Satellite Tagging

Satellite-monitored radio tags have yielded important information for the conservation and management of large whales. Tags provide far greater detail on large whale movements and habitat use than more traditional studies, and past tagging projects have revealed the existence of entirely unknown whale habitats. As such, tagging represents an important tool for the conservation of whales. However, it is not uncommon for tags to stop transmitting within days to months of deployment, and follow-up studies to assess impacts on the whales have been limited. Further work is needed to improve the scientific and conservation value of this technology.

Bounce spent Christmas Day in 2018 foraging east of Chatham, Massachusetts.  Data visualization provided by

We are working to better understand and improve satellite tagging as part of long-term research on Gulf of Maine humpback whales. CCS has studied this population since the 1970s, and its strong fidelity to feeding sites, long feeding ground residency and accessibility are expected to allow repeated observations of tagged whales within the tagging year and many years into the future. Learn more about our population studies here.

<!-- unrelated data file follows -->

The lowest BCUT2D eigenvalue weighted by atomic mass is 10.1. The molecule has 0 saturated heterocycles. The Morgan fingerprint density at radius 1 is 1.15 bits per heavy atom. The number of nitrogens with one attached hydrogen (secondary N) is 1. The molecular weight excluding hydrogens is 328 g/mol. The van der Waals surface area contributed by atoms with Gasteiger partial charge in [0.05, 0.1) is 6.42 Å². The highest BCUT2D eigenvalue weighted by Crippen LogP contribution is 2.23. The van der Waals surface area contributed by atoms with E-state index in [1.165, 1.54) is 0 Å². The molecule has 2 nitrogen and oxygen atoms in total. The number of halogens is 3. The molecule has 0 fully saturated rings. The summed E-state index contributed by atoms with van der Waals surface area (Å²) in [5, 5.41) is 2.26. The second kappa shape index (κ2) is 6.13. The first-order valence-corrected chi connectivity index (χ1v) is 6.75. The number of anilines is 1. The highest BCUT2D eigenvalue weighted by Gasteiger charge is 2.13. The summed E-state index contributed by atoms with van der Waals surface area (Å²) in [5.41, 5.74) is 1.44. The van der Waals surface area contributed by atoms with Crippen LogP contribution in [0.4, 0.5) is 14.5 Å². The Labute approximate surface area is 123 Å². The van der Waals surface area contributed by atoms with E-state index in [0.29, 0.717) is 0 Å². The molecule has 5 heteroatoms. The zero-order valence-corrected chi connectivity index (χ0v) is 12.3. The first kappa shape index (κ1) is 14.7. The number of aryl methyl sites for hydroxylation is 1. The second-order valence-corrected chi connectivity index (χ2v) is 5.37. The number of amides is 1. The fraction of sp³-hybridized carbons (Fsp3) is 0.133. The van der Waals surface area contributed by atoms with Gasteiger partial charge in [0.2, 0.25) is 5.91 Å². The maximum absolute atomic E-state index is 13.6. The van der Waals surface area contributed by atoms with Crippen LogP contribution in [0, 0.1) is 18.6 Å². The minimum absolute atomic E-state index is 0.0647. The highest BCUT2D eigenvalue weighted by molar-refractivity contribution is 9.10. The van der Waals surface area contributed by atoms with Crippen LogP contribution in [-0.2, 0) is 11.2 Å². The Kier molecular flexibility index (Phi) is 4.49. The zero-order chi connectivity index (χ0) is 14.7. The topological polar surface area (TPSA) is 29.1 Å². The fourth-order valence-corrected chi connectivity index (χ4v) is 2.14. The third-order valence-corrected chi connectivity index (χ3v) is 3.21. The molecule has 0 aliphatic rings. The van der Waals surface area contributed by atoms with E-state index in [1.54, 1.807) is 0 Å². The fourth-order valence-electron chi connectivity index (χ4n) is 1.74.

The primary goals of satellite tagging research are to better understand humpback whale movement and habitat use, to better understand possible impacts on tagged individuals and provide data to improve tag performance while minimizing effects.

This study was performed in the southwest Gulf of Maine, and especially in and adjacent to the Stellwagen Bank National Marine Sanctuary.  Tagging was conducted by NOAA Marine Mammal Laboratory tagging experts under scientific research permits #14245 and #20465.  CCS monitors tagged whales throughout the feeding season to evaluate whale and tag status. Many whale watching naturalists in the region also share their opportunistic sightings and images with CCS in support of this study.

Two types of tags were used in this study.  The first was an implantable satellite tag that is commonly used on humpbacks and other large whales. Our co-investigators in this research have included scientists and veterinarians from the Australian Antarctic Division, Cascadia Research Collective, the NOAA Marine Mammal Laboratory and The Marine Mammal Center.  Funders of this work have included the National Oceanographic Partnership Program (NOPP), NOAA, Exxon-Mobile, the National Fish and Wildlife Foundation, the Marine Mammal Commission and the Office of Naval Research.

The second tag evaluated in this research was a smaller type that is more commonly deployed on the dorsal fin of toothed whales (known as a LIMPET tag) . Our co-investigators for that work included the Alaska Sealife Center, Cascadia Research Collective and University of Alaska Fairbanks. LIMPET tag research was funded by the Pacific Life Foundation Marine Mammal Research Fund at the Ocean Foundation.

Satellite tagging team




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